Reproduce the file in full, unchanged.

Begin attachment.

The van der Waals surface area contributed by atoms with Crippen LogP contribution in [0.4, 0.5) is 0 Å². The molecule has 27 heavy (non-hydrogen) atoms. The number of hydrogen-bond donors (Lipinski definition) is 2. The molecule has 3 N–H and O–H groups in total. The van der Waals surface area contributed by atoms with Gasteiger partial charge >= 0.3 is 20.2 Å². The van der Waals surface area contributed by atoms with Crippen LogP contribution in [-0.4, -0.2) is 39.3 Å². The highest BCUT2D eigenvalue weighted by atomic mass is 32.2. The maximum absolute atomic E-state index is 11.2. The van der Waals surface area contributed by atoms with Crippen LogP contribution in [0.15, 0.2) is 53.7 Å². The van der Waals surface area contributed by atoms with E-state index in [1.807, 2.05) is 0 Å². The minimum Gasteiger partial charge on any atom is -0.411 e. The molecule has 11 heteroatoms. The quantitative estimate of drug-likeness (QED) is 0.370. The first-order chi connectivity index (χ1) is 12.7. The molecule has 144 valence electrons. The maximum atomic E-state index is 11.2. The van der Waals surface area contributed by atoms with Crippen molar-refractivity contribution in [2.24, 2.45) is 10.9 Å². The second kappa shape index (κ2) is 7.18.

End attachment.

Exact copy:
The van der Waals surface area contributed by atoms with Crippen LogP contribution in [0.4, 0.5) is 0 Å². The molecule has 27 heavy (non-hydrogen) atoms. The number of hydrogen-bond donors (Lipinski definition) is 2. The molecule has 3 N–H and O–H groups in total. The van der Waals surface area contributed by atoms with Gasteiger partial charge >= 0.3 is 20.2 Å². The van der Waals surface area contributed by atoms with Crippen LogP contribution in [-0.4, -0.2) is 39.3 Å². The highest BCUT2D eigenvalue weighted by atomic mass is 32.2. The maximum absolute atomic E-state index is 11.2. The van der Waals surface area contributed by atoms with Crippen LogP contribution in [0.15, 0.2) is 53.7 Å². The van der Waals surface area contributed by atoms with E-state index in [1.807, 2.05) is 0 Å². The minimum Gasteiger partial charge on any atom is -0.411 e. The molecule has 11 heteroatoms. The quantitative estimate of drug-likeness (QED) is 0.370. The first-order chi connectivity index (χ1) is 12.7. The molecule has 144 valence electrons. The maximum atomic E-state index is 11.2. The van der Waals surface area contributed by atoms with Crippen molar-refractivity contribution in [2.24, 2.45) is 10.9 Å². The second kappa shape index (κ2) is 7.18.